NASHVILLE — Tennessee motorists would risk getting ticketed for letting pets sit in their laps while driving under a local lawmaker’s bill that passed the House Transportation Committee on Tuesday.
Rep. Jim Cobb, R-Spring City, said his bill was intended to curb accidents, citing the story of a Nashville traffic fatality related to him by a former legislative secretary.
“One of her best friends was killed and the animal she was with was killed,” Cobb said. “She was trying to maintain the dog while it was crawling around the vehicle.”
Earlier, Cobb had Transportation Committee members amend the bill, which originally would have required any animal riding in the front portion of a vehicle be restrained by a harness, box, crate or passenger.
Cobb called the original version “ridiculous,” saying the bill as drafted went too far.
Earlier, Rep. John Tidwell, D-New Johnsonville, said he thought the bill even with the amendment was over-reaching.
“I guess you know I’m the most rural of all of us up here, and a couple of things I’ve never done politically is vote against dogs and against children,” he said.
It was then that Cobb related the story of the woman who had been killed. The bill was approved on a voice vote and now goes to the House Budget Subcommittee.
In other committee action, a bill sponsored by Rep. Vince Dean, R-East Ridge, that would let the state Transportation Department sell advertising on its HELP trucks ran into extensive questions from another Hamilton County lawmaker and was delayed.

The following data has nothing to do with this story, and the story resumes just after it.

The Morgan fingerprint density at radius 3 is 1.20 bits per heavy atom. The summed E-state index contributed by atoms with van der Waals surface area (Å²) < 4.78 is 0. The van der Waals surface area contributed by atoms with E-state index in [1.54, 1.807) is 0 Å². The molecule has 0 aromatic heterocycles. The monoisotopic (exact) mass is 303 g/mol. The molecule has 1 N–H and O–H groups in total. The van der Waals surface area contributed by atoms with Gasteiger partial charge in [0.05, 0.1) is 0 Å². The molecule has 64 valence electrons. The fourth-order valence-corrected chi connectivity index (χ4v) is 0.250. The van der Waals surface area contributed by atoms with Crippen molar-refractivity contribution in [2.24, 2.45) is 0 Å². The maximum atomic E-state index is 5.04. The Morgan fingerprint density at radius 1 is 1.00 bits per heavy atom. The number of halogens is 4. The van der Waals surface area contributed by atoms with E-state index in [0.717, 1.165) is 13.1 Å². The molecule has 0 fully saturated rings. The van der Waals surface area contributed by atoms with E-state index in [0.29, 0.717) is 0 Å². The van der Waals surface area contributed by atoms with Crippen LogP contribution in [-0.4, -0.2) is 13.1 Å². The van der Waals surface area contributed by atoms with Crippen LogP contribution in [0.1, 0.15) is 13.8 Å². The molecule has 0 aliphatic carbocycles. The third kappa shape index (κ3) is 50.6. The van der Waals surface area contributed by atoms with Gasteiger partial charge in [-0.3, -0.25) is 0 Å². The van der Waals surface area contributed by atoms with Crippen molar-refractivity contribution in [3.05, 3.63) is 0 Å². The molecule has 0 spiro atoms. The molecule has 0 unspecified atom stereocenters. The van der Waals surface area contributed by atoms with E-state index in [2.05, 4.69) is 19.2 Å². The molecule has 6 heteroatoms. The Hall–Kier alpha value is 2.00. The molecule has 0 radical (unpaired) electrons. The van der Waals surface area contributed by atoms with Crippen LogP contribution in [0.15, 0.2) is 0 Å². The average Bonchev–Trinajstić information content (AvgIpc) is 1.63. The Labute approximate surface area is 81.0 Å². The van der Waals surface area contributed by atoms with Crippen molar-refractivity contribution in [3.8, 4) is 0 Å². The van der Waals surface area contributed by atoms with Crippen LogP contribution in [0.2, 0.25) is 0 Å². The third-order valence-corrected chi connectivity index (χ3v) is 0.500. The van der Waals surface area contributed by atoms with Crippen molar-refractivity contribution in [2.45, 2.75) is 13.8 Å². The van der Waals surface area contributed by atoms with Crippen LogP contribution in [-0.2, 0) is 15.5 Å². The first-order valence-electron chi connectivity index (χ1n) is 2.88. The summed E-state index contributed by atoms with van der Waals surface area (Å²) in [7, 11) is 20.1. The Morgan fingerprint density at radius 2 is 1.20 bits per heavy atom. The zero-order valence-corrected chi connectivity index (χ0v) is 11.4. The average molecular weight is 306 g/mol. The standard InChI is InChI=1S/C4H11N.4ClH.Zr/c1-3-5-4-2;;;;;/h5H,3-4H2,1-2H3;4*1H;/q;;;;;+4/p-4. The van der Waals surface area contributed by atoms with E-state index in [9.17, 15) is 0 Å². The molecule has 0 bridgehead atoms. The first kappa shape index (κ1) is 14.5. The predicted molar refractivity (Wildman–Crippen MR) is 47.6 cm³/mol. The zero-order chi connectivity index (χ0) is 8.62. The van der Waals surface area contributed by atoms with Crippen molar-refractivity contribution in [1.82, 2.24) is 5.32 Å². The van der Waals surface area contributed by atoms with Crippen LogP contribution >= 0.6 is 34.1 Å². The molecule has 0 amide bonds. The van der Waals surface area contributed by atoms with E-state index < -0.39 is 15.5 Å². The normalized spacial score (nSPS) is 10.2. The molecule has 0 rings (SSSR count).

Using wrecker services as an example, Rep. Richard Floyd, R-Chattanooga, said smaller companies could be put at an economic disadvantage. He noted “those vehicles belong to the taxpayers and also 6.3 million Tennessee people.”
Dean said his bill is based on a Georgia law that appears to have worked without complaints. It would also raise $1 million in revenue for the department, he said. Dean told Floyd he would postpone the bill for several weeks.
Andy Sher is a Nashville-based staff writer covering Tennessee state government and politics for the Times Free Press. A Washington correspondent from 1999-2005 for the Times Free Press, Andy previously headed up state Capitol coverage for The Chattanooga Times, worked as a state Capitol reporter for The Nashville Banner and was a contributor to The Tennessee Journal, among other publications. Andy worked for 17 years at The Chattanooga Times covering police, health care, county government, ...